systems put privacy at risk
Ted Smalley Bowen,
Technology Research News
The Internet has given us new ways of carrying
out activities as diverse as shopping and political agitation, and many
of these new modes share a strong dependency on the medium’s shaky guarantees
of privacy and anonymity. This uncertainty has led to a variation on the
trap of guilt by association: the threat of exposure by indirect association
The chance you take when you use a Web
recommender is typical of this new jeopardy, which researchers at three
U.S. universities have quantified into basic equations of risk and benefit.
A Web recommender, or recommendation system, is a consumer rating system
popular with online buyers of books, movies, and other items whose merits
are a matter of taste.
A Web recommender may, for example, suggest to a person who has rated
only books about baseball that he might also like a book about ballet.
The recommender would have this information if another person had rated
books on both topics. The recommendation system could unearth this connection
using a nearest neighbor algorithm, which searches for the query point,
or data point nearest the reference.
In this example, the recommendation system, while supplying a form of
advice, has also showed the baseball fan a weak tie, which in social network
theory is a connection between groups that don’t ordinarily interact.
A malicious user could exploit this seemingly incidental piece of information,
according to the researchers.
On the Web, weak ties can be combined with other information to trace
individual users’ identities. Such tracing robs users of the option to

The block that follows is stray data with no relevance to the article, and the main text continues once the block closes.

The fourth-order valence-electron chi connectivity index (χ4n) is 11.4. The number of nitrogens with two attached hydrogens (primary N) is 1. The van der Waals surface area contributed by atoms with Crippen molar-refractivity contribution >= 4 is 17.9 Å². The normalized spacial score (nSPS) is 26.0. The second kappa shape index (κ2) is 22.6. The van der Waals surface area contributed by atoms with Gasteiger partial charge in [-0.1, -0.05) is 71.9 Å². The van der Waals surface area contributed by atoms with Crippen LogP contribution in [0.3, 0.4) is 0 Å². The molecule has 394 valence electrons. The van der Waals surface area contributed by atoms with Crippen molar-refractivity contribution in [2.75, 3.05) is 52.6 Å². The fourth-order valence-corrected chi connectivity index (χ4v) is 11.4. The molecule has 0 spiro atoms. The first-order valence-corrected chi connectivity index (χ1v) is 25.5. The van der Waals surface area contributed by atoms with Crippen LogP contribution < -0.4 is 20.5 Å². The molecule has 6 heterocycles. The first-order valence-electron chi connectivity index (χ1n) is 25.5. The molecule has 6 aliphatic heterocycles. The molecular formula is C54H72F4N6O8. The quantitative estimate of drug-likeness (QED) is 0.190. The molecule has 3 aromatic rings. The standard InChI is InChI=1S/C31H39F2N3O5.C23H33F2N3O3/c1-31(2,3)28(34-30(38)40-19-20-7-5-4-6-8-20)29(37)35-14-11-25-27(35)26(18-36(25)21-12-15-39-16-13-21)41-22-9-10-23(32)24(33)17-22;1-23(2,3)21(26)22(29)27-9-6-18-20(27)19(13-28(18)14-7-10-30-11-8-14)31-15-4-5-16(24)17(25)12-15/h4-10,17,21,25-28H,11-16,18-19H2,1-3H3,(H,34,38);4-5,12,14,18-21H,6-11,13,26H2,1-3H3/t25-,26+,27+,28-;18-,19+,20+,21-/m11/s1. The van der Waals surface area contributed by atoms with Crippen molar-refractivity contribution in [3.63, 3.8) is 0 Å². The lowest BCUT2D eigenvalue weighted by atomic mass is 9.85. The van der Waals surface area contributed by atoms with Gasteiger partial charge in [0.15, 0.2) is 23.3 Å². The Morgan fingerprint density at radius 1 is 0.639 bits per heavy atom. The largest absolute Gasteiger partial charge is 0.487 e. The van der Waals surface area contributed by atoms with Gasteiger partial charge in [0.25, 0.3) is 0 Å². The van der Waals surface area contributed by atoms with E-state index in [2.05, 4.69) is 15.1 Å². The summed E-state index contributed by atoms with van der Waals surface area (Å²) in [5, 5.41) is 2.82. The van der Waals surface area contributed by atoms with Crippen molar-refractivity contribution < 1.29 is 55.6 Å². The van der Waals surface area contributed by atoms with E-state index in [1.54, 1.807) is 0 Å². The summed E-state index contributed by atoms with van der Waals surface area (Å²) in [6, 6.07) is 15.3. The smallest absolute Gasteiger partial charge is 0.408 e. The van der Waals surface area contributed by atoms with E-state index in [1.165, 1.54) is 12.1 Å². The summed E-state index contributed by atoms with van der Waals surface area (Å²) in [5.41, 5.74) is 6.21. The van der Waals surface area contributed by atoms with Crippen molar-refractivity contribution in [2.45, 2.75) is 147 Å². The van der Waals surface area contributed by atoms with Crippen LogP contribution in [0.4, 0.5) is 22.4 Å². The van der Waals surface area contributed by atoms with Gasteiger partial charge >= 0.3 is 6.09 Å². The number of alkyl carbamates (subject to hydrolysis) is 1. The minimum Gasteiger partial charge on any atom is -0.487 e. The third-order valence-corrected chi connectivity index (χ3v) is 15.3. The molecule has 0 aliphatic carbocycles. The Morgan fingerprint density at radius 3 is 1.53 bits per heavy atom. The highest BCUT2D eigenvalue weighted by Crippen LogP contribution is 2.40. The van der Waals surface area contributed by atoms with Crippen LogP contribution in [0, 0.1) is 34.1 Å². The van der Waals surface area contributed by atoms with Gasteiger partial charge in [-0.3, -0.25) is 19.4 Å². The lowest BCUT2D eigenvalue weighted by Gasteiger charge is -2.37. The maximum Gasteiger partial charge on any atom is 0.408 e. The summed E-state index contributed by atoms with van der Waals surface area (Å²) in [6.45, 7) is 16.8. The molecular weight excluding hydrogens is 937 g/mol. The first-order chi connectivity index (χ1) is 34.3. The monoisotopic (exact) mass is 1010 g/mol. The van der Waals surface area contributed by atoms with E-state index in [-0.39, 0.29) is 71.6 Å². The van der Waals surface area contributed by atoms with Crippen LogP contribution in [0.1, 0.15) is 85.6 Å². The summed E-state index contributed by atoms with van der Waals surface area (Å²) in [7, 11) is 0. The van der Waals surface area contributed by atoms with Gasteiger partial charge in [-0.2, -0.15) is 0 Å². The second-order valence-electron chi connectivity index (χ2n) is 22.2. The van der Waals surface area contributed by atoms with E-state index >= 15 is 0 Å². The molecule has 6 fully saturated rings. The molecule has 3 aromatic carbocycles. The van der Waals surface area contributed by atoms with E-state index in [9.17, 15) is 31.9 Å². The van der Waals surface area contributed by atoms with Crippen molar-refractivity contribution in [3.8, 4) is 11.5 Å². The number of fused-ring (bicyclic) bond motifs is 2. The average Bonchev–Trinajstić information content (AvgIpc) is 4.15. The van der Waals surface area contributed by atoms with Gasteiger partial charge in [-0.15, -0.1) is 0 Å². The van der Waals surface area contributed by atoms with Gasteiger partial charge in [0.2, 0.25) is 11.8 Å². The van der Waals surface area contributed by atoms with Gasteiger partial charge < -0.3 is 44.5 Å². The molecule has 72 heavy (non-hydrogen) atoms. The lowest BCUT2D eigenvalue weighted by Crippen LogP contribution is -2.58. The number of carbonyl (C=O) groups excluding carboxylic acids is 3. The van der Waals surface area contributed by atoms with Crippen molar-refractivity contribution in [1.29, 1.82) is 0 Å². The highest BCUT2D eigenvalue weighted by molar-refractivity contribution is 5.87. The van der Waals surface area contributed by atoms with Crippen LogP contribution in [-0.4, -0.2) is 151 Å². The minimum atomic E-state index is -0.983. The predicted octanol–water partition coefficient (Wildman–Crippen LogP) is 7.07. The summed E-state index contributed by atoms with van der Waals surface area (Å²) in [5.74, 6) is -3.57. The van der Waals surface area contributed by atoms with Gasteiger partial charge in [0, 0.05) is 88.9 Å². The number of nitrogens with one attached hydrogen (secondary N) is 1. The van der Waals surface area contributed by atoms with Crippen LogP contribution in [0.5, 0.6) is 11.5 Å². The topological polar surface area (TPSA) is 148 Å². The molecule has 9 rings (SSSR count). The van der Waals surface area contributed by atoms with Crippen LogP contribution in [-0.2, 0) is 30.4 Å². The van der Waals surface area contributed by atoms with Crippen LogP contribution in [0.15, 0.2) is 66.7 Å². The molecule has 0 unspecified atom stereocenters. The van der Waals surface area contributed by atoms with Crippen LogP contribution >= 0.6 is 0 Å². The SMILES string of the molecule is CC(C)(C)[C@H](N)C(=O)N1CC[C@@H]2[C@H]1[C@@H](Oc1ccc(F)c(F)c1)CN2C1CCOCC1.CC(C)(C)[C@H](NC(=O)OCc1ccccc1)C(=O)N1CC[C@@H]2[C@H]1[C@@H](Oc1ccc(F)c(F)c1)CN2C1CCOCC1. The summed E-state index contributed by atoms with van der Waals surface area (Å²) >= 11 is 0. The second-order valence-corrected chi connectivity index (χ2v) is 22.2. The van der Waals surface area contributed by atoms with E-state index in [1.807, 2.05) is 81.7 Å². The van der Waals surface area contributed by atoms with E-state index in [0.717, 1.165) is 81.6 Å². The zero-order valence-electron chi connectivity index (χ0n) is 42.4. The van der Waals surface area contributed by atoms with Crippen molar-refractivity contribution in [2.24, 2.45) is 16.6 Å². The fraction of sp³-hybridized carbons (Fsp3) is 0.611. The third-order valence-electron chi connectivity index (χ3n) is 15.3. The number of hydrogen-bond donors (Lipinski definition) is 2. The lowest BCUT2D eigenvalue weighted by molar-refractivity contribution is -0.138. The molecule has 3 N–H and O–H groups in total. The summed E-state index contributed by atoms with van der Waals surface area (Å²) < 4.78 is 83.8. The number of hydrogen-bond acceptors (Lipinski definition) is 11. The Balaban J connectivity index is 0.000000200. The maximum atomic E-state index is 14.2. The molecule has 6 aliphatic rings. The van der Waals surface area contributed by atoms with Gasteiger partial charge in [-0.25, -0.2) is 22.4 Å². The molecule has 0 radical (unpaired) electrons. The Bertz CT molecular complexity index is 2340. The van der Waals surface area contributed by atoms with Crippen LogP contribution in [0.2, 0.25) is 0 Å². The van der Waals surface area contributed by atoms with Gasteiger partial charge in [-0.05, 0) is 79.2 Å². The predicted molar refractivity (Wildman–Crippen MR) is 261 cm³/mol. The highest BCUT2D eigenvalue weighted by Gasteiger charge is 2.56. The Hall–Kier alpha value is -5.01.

act anonymously, and can be used to mine personal, financial, political
and other information and affiliations.
Even though the risks are intuitively apparent, it's difficult to quantify
the odds of weak tie exposure.
Toward that end, a group of computer scientists from the Virginia Polytechnic
Institute and State University, Purdue University and the University of
Minnesota has analyzed the risks of exposure by mapping the types of connections
users make -- often unconsciously -- when participating in recommendation
“Our main goal was to quantifiably assess the benefits and risks," said
Naren Ramakrishnan, a professor of computer science at Virginia Tech.
Everybody talks of risks in terms of ‘don't disclose credit card’, ‘don't
disclose age and address’. But we hope to identify more subtle forms of
risk involving seemingly harmless information,” he said.
The researchers did this using graph-theoretic models, which show relationships
and connections among entities in a way similar to family trees, highway
maps and organization charts. By mapping exposure risk, the researchers
quantified the risks and benefits of recommendation systems in general.
“In our case, we use a graph-theoretic model to represent the connections
between people and the artifacts they rate,” Ramakrishnan said. Recommendation
systems make connections between people based on their common recommendations.
Such connections, or jumps, move beyond the common items to the people
who rated them.
These jumps can be represented as social network graphs, which depict
people and how they are related. Recommender graphs go a step further
and include the artifacts, or items that people have rated in common.
With this information, it's possible to find the connection between a
user making a query and one who has rated the item of interest, according
Although it’s laborious, a user could game the system and sift for connections